Azure Kubernetes Service 102
This post follows a previous article on creating an Azure Kubernetes Service cluster.
After the initial creation is complete, you want to do a few things to set up for success:
First familiarize yourself with the Azure portal view of your cluster. I think Azure users should work with the command-line more, but in this case I make an exception. The Azure portal shows Kubernetes objects visually to help less experienced users, and the portal shows features that are important or new.
The first thing is to enable monitoring so you can see what is going on in the cluster. Azure Monitor is a platform service that makes this very easy. You can also choose to go with Grafana and Prometheus. Azure managed Grafana is generally available. Azure managed Prometheus is in preview. You can enable monitoring in the az aks create command using –enable-addons monitoring. For simplicity I have not mentioned it there.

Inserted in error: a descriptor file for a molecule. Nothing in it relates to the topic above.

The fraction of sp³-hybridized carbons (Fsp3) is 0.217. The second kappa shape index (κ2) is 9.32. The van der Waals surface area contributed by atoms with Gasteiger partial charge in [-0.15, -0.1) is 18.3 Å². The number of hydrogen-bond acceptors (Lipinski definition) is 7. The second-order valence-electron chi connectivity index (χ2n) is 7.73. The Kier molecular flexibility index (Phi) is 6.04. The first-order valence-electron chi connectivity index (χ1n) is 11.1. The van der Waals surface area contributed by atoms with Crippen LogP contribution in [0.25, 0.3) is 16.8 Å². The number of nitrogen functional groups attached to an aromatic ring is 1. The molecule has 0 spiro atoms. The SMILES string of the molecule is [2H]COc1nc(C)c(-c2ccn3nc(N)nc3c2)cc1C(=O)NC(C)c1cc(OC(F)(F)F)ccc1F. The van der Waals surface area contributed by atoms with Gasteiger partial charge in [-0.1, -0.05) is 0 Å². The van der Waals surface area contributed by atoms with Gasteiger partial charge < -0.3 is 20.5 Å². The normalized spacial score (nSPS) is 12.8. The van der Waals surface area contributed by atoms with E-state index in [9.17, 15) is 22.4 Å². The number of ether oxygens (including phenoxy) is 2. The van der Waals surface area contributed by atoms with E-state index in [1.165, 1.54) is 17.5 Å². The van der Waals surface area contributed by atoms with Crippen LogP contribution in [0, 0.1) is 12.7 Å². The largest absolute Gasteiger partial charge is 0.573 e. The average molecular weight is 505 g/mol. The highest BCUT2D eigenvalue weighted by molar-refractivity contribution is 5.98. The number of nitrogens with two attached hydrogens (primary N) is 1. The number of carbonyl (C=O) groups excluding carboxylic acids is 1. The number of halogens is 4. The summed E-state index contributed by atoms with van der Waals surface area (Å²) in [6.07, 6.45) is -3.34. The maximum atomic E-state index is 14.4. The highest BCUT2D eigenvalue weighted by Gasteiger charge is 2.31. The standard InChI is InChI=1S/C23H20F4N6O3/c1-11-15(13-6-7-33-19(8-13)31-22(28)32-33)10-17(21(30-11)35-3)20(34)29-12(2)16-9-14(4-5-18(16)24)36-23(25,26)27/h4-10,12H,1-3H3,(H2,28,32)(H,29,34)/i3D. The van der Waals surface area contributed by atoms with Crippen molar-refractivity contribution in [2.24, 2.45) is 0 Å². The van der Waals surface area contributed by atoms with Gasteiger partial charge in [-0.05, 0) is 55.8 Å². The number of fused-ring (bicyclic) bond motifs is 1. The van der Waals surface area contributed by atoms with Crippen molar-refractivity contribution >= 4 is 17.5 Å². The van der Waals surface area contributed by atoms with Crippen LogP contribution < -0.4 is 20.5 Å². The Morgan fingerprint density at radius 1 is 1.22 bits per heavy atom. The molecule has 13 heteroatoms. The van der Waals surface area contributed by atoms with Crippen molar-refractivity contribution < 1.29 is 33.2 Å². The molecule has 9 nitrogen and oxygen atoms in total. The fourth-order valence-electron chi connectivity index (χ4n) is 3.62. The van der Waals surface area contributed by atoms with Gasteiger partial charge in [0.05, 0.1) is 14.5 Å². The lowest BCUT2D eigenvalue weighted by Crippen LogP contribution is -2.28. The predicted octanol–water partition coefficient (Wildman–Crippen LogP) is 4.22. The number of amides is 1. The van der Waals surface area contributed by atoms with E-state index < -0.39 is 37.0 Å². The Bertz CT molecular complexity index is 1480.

Next you want to deploy an application. You can do that manually using kubectl or even automated after a CI/CD build of the application. AKS also offers GitOps, where you point to a repository with yaml files and the cluster regularly checks whether that configuration is the same as the currently active one.
Lastly I always enable Azure Active Directory authentication on AKS. This means that a user who wants to interact with the cluster, first has to authenticate against Azure AD, and then authorization either in Azure AD or AKS is applied. As you can imagine, this drastically improves security for bad actors.
Thanks for reading! :-)